As part of developing ILSA’s latest online compliance tool, the Surplus Lines Calculator & Tax Tool (CATT), I had an opportunity to closely review the language of the stamps required by state regulators on surplus lines policies. These notices play an important role in ensuring the policyholders understand the conditions under which brokers place business in the non-admitted market.
Why It Matters: Protecting Consumers
To understand how stamps help inform and protect consumers, it’s important to understand the difference between admitted and non-admitted (or surplus lines) insurers. Firstly, insurance carriers undergo a rigorous screening process by the Department of Insurance before regulators admit them to accept insurance business in the state. This generally involves a careful review of the company’s:
- Ownership and governance,
- Financing and capitalization,
- Policy forms and rates,
- Claims procedures, and more.
Admitted carriers also must continue to comply with all relevant state insurance regulations.
Additionally, admitted carriers must pay a percentage of the value of the insurance it sells into the state’s guaranty fund. If the insurance carrier becomes insolvent and cannot pay out on claims, policyholders can apply to the guaranty fund for relief. Policyholders who feel an admitted carrier has mistreated them can also file a complaint with the state insurance department.
While surplus lines carriers certainly aren’t unregulated by the state, they don’t undergo the same level of scrutiny. Obviously, the policyholder benefits by being able to obtain coverage from a surplus lines carrier that wouldn’t be available otherwise. But surplus lines policyholders don’t have the same protections and need to understand what they’re agreeing to. That’s where state stamps come into play.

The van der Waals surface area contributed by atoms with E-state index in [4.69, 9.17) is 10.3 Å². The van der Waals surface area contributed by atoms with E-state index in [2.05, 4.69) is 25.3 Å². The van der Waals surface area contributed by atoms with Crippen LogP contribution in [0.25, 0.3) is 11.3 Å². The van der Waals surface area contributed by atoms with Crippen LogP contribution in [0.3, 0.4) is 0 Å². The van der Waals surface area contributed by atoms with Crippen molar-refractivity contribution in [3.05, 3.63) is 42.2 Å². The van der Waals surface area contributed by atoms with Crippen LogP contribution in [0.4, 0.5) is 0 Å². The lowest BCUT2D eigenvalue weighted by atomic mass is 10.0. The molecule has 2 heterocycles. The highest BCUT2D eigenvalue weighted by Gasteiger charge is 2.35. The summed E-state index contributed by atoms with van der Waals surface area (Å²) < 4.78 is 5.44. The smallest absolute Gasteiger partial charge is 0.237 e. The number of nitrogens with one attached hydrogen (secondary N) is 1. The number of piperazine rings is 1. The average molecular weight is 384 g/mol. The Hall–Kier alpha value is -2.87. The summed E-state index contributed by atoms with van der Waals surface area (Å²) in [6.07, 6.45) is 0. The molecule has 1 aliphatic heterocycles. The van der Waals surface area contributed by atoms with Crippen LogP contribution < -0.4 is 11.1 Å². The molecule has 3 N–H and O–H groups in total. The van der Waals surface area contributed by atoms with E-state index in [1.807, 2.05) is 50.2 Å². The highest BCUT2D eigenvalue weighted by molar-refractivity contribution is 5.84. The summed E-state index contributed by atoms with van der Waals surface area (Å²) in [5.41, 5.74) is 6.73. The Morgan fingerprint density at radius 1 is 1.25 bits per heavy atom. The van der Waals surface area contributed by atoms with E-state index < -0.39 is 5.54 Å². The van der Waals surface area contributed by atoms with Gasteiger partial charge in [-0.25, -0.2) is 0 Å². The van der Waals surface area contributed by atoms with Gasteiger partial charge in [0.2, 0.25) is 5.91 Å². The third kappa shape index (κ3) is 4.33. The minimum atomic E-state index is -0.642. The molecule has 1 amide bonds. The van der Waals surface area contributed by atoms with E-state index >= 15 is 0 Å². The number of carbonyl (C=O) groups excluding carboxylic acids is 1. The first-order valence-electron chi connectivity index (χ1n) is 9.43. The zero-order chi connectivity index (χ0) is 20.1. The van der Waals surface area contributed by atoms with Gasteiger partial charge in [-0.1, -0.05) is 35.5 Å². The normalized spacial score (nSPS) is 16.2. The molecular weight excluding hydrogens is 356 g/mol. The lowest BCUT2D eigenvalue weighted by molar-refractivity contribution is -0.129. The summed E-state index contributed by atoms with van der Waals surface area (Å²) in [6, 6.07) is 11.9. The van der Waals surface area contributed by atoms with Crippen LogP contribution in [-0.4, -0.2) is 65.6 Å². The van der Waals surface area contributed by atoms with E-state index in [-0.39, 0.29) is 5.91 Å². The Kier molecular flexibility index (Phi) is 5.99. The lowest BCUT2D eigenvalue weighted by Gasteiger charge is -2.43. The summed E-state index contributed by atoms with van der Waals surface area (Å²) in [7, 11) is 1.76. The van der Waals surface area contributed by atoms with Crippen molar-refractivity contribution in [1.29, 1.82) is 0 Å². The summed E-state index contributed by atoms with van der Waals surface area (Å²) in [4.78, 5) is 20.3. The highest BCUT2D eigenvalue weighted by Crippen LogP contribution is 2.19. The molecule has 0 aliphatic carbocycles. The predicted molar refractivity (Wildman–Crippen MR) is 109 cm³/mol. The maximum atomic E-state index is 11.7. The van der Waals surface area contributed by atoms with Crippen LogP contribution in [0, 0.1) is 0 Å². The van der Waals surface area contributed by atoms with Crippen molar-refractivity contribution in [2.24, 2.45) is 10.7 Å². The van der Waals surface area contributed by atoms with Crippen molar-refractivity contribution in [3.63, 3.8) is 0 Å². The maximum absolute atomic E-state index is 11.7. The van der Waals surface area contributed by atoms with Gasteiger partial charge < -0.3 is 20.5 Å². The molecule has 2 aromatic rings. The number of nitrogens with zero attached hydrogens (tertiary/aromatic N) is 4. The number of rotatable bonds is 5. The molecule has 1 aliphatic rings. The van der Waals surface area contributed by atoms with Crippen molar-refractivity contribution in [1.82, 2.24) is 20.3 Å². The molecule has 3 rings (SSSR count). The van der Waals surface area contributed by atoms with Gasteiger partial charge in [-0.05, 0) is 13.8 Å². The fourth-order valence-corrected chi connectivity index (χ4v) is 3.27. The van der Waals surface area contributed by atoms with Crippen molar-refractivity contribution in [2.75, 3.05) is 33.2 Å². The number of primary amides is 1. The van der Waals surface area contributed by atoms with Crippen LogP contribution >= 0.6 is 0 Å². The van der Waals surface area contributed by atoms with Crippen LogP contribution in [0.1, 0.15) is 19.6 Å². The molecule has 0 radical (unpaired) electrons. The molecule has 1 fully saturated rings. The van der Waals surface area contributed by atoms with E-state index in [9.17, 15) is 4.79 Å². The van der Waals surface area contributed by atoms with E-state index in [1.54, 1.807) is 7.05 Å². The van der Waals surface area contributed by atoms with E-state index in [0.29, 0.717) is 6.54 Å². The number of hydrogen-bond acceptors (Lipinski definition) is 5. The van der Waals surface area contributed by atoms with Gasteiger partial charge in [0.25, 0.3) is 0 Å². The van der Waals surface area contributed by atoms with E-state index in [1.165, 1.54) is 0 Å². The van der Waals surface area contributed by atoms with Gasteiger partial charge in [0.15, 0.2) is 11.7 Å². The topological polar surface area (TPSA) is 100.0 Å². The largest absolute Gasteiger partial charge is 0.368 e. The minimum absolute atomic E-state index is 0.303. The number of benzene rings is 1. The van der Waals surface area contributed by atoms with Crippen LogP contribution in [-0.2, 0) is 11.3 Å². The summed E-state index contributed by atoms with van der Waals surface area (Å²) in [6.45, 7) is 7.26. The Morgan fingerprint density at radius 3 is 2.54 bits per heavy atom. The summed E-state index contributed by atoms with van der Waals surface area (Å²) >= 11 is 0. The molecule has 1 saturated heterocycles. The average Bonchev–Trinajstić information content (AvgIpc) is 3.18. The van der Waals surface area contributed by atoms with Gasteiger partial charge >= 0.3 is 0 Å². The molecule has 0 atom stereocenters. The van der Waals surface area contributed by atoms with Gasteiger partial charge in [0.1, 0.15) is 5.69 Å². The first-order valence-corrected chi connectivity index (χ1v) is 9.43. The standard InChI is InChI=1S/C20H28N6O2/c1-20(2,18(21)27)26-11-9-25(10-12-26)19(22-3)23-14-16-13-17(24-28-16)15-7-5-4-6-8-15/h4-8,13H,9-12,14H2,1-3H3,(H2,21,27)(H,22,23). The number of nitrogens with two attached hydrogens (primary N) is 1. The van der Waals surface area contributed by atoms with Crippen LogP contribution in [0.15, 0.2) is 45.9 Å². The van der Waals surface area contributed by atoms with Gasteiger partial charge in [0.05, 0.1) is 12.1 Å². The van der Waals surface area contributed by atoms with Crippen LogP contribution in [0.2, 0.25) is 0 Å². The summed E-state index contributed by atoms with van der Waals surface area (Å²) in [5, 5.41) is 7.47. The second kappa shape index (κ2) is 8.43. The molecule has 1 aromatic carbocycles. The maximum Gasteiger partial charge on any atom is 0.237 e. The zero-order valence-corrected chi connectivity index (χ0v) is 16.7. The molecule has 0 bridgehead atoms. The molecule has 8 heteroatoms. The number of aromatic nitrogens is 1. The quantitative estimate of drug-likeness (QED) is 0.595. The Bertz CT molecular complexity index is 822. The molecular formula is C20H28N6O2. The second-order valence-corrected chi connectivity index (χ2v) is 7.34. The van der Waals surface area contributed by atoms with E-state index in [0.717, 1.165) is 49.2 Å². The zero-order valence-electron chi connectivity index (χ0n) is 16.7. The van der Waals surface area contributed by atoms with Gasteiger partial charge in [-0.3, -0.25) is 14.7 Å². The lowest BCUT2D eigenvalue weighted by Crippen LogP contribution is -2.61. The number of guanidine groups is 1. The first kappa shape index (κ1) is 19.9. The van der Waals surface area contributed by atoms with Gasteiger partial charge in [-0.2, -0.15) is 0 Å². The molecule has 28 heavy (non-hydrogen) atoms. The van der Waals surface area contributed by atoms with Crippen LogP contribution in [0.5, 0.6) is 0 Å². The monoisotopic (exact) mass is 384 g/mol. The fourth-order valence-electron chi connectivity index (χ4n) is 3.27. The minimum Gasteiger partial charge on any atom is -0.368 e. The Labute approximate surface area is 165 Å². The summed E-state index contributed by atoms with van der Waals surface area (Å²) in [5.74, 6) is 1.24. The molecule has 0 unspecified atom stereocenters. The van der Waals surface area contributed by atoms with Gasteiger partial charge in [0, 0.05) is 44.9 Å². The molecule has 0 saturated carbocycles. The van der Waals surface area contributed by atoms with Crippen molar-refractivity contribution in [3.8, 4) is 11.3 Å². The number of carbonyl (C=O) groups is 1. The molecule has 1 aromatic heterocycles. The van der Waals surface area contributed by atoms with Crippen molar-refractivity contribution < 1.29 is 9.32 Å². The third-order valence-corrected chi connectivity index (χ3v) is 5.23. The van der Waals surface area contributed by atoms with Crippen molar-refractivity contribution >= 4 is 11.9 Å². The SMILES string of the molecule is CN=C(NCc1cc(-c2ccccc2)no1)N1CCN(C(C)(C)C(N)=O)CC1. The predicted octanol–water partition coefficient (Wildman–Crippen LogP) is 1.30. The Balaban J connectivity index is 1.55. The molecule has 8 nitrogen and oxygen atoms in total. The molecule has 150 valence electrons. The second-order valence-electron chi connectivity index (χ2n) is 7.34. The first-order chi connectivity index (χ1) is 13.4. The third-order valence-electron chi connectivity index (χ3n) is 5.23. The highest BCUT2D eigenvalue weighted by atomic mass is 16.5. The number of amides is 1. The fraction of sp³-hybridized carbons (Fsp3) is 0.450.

Elements of a Surplus Lines State Stamp
Although the exact requirements for stamps vary from state to state, the essentials remain fairly consistent.
Most states require that the broker placing the coverage in the non-admitted market be clearly identified. This usually means providing the name of the broker, their initials, and/or signature. A few states also require the broker’s surplus lines license number or additional contact information. The goal of this information is to ensure that an insured knows who to contact if they have a question or issue concerning the policy.
Many states specify a minimum font size for the state stamp and/or require it to be printed in a boldfaced type. A few states want the notice to appear in a contrasting color, for example, red. Others require that a box or border surround the notice. The point is to ensure that the stamp stands out from the text of the policy and is clearly legible.
The final component of most state stamps is a legal notice. The notice makes it clear that the policy is being placed with an eligible non-admitted insurer. It also explains that the policyholder cannot seek compensation from the state’s guaranty fund if the insurer becomes insolvent. Many stamps offer resources to help insureds verify that the selected carrier is eligible or to obtain further information about the insurer’s financial status. Many states also dictate exactly what wording must be used. This is because the notice ensures that policyholders are informed about the limitations of their protection under state law. Accordingly, it’s not uncommon for notices to reference specific sections of state law or insurance statutes.
To sum up, surplus lines compliance requires careful attention to detail and adhering to a sometimes bewildering variety of state requirements. Keeping the essentials in mind and understanding the why behind these requirements, however, can make compliance easier.
Note: The Premium Edition of the ILSA’s Surplus Lines Calculator & Tax Tool (CATT) includes instructions and specified language for state stamps for all states that require them. For more information about this tool, contact firstname.lastname@example.org.